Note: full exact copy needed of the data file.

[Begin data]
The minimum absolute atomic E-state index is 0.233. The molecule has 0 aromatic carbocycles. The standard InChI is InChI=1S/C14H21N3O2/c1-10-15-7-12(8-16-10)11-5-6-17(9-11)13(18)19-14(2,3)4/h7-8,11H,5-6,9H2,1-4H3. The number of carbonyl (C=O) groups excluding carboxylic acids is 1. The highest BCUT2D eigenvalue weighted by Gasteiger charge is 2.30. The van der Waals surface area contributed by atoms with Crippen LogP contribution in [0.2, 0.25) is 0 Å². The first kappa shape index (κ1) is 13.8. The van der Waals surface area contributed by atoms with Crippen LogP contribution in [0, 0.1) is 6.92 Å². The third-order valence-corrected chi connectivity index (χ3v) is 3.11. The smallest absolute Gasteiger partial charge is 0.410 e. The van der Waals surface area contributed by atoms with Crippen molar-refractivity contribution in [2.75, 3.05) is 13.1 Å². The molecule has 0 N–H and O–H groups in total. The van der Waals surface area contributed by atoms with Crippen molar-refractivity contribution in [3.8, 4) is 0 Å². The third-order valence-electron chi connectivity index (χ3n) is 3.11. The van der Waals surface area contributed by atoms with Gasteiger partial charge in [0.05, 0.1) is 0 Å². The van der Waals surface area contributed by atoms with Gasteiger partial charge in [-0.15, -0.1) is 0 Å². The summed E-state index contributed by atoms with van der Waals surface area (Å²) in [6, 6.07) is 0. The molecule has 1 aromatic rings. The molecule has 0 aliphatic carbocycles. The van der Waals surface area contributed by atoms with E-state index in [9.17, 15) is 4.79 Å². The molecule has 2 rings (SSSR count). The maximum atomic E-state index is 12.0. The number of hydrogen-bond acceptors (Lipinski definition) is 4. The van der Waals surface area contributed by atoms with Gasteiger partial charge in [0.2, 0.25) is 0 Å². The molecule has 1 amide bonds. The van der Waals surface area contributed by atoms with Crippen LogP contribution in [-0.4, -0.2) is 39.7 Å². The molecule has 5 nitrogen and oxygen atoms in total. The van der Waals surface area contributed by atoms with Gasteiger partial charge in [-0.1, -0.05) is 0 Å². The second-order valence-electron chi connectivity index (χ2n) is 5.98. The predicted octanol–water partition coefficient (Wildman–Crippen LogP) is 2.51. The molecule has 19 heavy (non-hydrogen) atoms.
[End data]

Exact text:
The minimum absolute atomic E-state index is 0.233. The molecule has 0 aromatic carbocycles. The standard InChI is InChI=1S/C14H21N3O2/c1-10-15-7-12(8-16-10)11-5-6-17(9-11)13(18)19-14(2,3)4/h7-8,11H,5-6,9H2,1-4H3. The number of carbonyl (C=O) groups excluding carboxylic acids is 1. The highest BCUT2D eigenvalue weighted by Gasteiger charge is 2.30. The van der Waals surface area contributed by atoms with Crippen LogP contribution in [0.2, 0.25) is 0 Å². The first kappa shape index (κ1) is 13.8. The van der Waals surface area contributed by atoms with Crippen LogP contribution in [0, 0.1) is 6.92 Å². The third-order valence-corrected chi connectivity index (χ3v) is 3.11. The smallest absolute Gasteiger partial charge is 0.410 e. The van der Waals surface area contributed by atoms with Crippen molar-refractivity contribution in [2.75, 3.05) is 13.1 Å². The molecule has 0 N–H and O–H groups in total. The van der Waals surface area contributed by atoms with Crippen molar-refractivity contribution in [3.8, 4) is 0 Å². The third-order valence-electron chi connectivity index (χ3n) is 3.11. The van der Waals surface area contributed by atoms with Gasteiger partial charge in [0.05, 0.1) is 0 Å². The van der Waals surface area contributed by atoms with Gasteiger partial charge in [-0.15, -0.1) is 0 Å². The summed E-state index contributed by atoms with van der Waals surface area (Å²) in [6, 6.07) is 0. The molecule has 1 aromatic rings. The molecule has 0 aliphatic carbocycles. The van der Waals surface area contributed by atoms with E-state index in [9.17, 15) is 4.79 Å². The molecule has 2 rings (SSSR count). The maximum atomic E-state index is 12.0. The number of hydrogen-bond acceptors (Lipinski definition) is 4. The van der Waals surface area contributed by atoms with Gasteiger partial charge in [0.2, 0.25) is 0 Å². The molecule has 1 amide bonds. The van der Waals surface area contributed by atoms with Crippen LogP contribution in [-0.4, -0.2) is 39.7 Å². The molecule has 5 nitrogen and oxygen atoms in total. The van der Waals surface area contributed by atoms with Gasteiger partial charge in [-0.1, -0.05) is 0 Å². The second-order valence-electron chi connectivity index (χ2n) is 5.98. The predicted octanol–water partition coefficient (Wildman–Crippen LogP) is 2.51. The molecule has 19 heavy (non-hydrogen) atoms.